This post has me wondering how many actors have given up performing and have transitioned to being full-time screenwriters (or novelists - such as the late great David Niven)?

Steve Bailey said...

I'm surprised nobody has mentioned Diane Keaton, though I don't think her directorial achievements are as good as her acting ones.

Anonymous said...

Tim Busfield

Jason Roberts said...

Richard Donner started out as an actor but is only known as a Director

Joseph Finn said...

And it's worth noting that Lupino had an excellent feature film directing career, from the wonderful desert nor The Hitch Hiker to the bigamy drama The Bigamist (where she also starred( to the delightful The Trouble With Angels (which has a great Rosalind Russell performance).

brian t said...

I'm surprised no-one has mentioned Jodie Foster yet, since she's had decent success as a director e.g. Little Man Tate, Orange Is The New Black. Sofia Coppola is another, though more successful as a director than actress. Sarah Polley is another, known for writing and directing the comedy Take This Waltz.

Here's an odd one: Leni Riefenstahl started as a dancer and actress before directing, made some ... questionable films for the Nazis, and holds the record for the longest gap between directing projects: 48 years (1954 - 2002).

Anonymous said...

Nancy Malone

Actor in several shows including Naked City, The Long Hot Summer, and The Twilight Zone.

Director of several series including Judging Amy, Star Trek: Voyager and Diagnosis: Murder.

https://en.wikipedia.org/wiki/Nancy_Malone

Mildred Potter said...

Didn't Harry Morgan direct a few MASH episodes ?

Anonymous said...

I haven't read the other comments, but Fred Savage has directed The Connors, Blackish, Modern Family, The Goldbergs, Fresh off the Boat, and many others.
Jerry Paris (Jerry Helper on DVD show) directed a few DVD shows and a lot of Happy Days. Quite a few movies in there too.

Pam, St. Louis.

Brian said...

Believe it or not, Jerry Lewis qualifies for this list. Yes, he directed quite a few movies, but he also directed an episode of "Brothers", the Showtime series created by David Lloyd, an episode of "The Bold Ones" and an episode of a show called "Super Force", so he's directed a sitcom, a drama and an action show.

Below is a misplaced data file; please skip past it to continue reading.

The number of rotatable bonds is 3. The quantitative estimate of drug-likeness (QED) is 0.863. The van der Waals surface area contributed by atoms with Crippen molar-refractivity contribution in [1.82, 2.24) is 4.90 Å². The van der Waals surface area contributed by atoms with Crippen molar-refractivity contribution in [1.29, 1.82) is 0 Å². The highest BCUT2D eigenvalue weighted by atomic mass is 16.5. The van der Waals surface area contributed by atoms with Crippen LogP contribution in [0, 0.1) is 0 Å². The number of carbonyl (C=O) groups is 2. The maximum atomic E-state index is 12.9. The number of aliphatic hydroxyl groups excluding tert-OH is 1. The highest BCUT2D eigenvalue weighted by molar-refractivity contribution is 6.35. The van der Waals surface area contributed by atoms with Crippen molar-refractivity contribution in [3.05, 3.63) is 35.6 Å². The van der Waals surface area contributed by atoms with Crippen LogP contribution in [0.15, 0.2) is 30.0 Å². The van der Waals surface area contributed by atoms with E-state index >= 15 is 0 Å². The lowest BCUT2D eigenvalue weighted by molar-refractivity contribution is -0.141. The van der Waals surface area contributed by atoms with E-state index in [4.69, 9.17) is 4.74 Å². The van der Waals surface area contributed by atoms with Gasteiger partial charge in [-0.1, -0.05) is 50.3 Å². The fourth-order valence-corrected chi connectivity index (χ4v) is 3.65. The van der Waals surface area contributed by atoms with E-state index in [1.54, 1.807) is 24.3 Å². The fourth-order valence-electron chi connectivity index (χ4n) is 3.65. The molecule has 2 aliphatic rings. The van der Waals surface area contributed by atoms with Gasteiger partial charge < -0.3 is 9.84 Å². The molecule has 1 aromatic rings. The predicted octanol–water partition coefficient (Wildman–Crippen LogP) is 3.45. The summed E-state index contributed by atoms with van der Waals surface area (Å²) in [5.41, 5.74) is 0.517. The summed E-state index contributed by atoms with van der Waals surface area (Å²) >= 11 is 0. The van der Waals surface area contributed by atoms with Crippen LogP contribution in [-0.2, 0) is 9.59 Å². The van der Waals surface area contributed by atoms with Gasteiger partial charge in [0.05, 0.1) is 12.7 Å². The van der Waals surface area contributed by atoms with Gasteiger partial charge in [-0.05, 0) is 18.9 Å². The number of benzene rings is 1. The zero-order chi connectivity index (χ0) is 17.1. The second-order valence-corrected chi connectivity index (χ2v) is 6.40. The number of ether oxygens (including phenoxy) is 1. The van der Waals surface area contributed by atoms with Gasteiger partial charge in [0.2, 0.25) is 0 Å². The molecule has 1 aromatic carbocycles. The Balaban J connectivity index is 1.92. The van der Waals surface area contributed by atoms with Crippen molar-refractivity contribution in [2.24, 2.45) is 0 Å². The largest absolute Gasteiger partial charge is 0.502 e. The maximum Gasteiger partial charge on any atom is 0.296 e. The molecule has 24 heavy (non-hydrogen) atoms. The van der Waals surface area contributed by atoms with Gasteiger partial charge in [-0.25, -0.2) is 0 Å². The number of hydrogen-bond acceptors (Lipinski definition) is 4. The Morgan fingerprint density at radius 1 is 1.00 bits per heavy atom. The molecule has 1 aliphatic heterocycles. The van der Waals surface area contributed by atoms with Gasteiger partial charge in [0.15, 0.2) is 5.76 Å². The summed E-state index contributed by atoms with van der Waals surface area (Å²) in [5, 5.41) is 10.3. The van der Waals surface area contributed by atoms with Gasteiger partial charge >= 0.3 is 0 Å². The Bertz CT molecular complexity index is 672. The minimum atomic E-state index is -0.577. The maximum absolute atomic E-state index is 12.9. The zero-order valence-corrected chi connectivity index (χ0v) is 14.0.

He also helped develop the "video assist" system to help preview shot film before it was developed.

JohnP said...

Christopher Haden-Guest, 5th Baron Haden-Guest.

VincentS said...

Birthday boy William Shatner directed several episodes of TJ Hooker as was well as the feature Star Trek V and, of course, Leanard Nimoy direced one "Hooker" and STIII and IV as well as several non-Star Trek movies like THREE MEN AND A BABY, which featured a young Nancy Travis.

Buttermilk Sky said...

How could I forget Laurence Olivier (HAMLET, HENRY V, THE PRINCE AND THE SHOWGIRL, etc.)? Or Kenneth Branagh, who has done his best to follow Sir Larry's footsteps with his own HENRY V and HAMLET, and who plays Olivier in MY WEEK WITH MARILYN?

Sidney Lumet began as a boy actor in Yiddish theater. His father Baruch Lumet was a star in the theater and appeared in a number of movies, including EVERYTHING YOU ALWAYS WANTED TO KNOW ABOUT SEX* by a certain actor/director who must not be named.

stephen catron said...

Jon Favreau: seems like he can do about everything:Writes, directs, acts, produces

RobW said...

Nancy Walker directed Can't Stop The Music.

Bob Paris said...

Sorry if these are already mentioned, since I did not want to read through 82 previous comments, but how about...

Richard Crenna - 17 directorial credits
Eric Laneuville, formerly acted on Room 222 and St Elsewhere, has 98 credits
Thomas Carter, also formerly acted on The White Shadow, has 57 credits
Anson Williams, Potsie on Happy Days, has 43 credits
James Whitmore Jr has 56 credits acting and 82 directing

Falconetti said...

I love the punters who don't read the prior comments.

Fed by the muse said...

Gene Reynolds, Robert Gist...Kevin Costner

Ron Havens said...